Master of Laws in Maritime Law in Netherlands
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- Maritime Law
The LLM or Master of Laws is an internationally-recognized postgraduate degree in law. LLM programs are usually open to those who have first obtained a degree in law.
An LLM Maritime Law is concerned with a practical aspect of maritime law. The modules provide an analysis of foundations and fundamental concepts relating to the insurance of ships freight etc. The combination of courses makes you interesting to ship-owning companies, port authorities and many other institutions which deal with maritime and transport law.
The Netherlands is a constituent country of the Kingdom of the Netherlands, consisting of twelve provinces in North-West Europe and three islands in the Caribbean. English speaking students will have no problems finding suitable courses. For international students applying to universities in the Netherlands, several scholarships are available.
Top Law Degrees in Maritime Law in Netherlands 2019
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Master of Laws (1)
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- Maritime Law
Master of Laws
Master of Laws (1)
The unique and comprehensive Master programme ‘Maritime and Transport Law’ provides you with thorough, in-depth knowledge of the dynamic world of maritime and transport law.
Are you ready to study the legal aspects of shipping and the transportation of goods? The unique and comprehensive Master programme ‘Maritime and Transport Law’ provides you with thorough, in-depth knowledge of the dynamic world of maritime and transport law.The Erasmus University is located in Rotterdam: Rotterdam is by far the largest seaport of Europe and one of the largest logistic and industrial hubs of the world.Studying at Erasmus School of Law means studying where the action is!
The LL.M. programme Maritime and Transport Law gives you a unique opportunity to obtain the legal know-how, the skills and practical experience needed for a career in maritime and transport law.
You are educated by excellent teaching staff. They have both a solid academic background as a wealth of experience from legal practice and the maritime and transport industry.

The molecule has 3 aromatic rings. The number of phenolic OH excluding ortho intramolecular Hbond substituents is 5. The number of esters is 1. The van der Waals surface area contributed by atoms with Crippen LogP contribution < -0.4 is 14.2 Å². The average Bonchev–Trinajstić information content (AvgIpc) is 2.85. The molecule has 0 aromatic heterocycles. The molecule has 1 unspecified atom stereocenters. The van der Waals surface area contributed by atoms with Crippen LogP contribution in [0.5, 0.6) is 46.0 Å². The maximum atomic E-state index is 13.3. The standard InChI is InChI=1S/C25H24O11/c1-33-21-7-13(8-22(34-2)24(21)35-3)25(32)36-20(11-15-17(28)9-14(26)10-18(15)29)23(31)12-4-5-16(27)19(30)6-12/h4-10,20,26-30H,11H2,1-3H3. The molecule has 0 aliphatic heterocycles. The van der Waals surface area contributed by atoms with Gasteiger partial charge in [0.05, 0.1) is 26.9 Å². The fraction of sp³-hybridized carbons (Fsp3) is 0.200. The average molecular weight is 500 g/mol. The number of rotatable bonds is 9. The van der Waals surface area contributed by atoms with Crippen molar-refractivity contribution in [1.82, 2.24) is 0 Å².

Your study location is a stone’s throw away from the largest part of Europe. You will visit companies to see how things work in practice.
Our graduates have great job perspectives!
What aspects does the programme cover?
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LLM Maritime Law (1 year)
With a global reputation for maritime research and world-leading specialist academics, Southampton Law School is one of the best places in the UK to study for a masters in maritime law.
Southampton’s LLM Maritime Law is taught by globally renowned experts who are at the forefront of the development of national and international law. You’ll gain the knowledge and practical skills required to advise, litigate and negotiate, based on relevant legal frameworks such as international trade, internet and environmental law and the rules of admiralty. The degree’s highly flexible structure allows you to choose modules that will help you achieve your ambitions. The wide range of options includes key modules that provide the essential know-how for a career in the maritime industry, such as Carriage of Goods by Sea, Marine Insurance, Admiralty Law and International Trade Law. It also includes a number of modules that are not offered by any other UK university, covering carriage by air, ship finance and the law of ship sale and purchase. Maritime law is a complex and fascinating specialism that opens up a broad range of career options. Whichever path you choose, our diverse student community and extensive industry connections will enable you to build a global network of contacts that will be invaluable for your future.
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This challenging and prestigious degree attracts talented students from around the world. Some already have legal training, while others come from backgrounds such as shipping, business or engineering. All are looking to gain specialist expertise that will help them stand out from the competition.
View the programme specification for this course for 2018/19 entrants
View the programme specification for this course for 2019/20 entrants
The LLM Maritime Law can be studied full time over one year, or part time over two years. During this time you’ll take a number of taught optional modules and complete a dissertation.
You’ll begin by taking an intensive, week-long introductory course on common law, which ensures that students from different jurisdictions and countries understand the workings of this important legal system.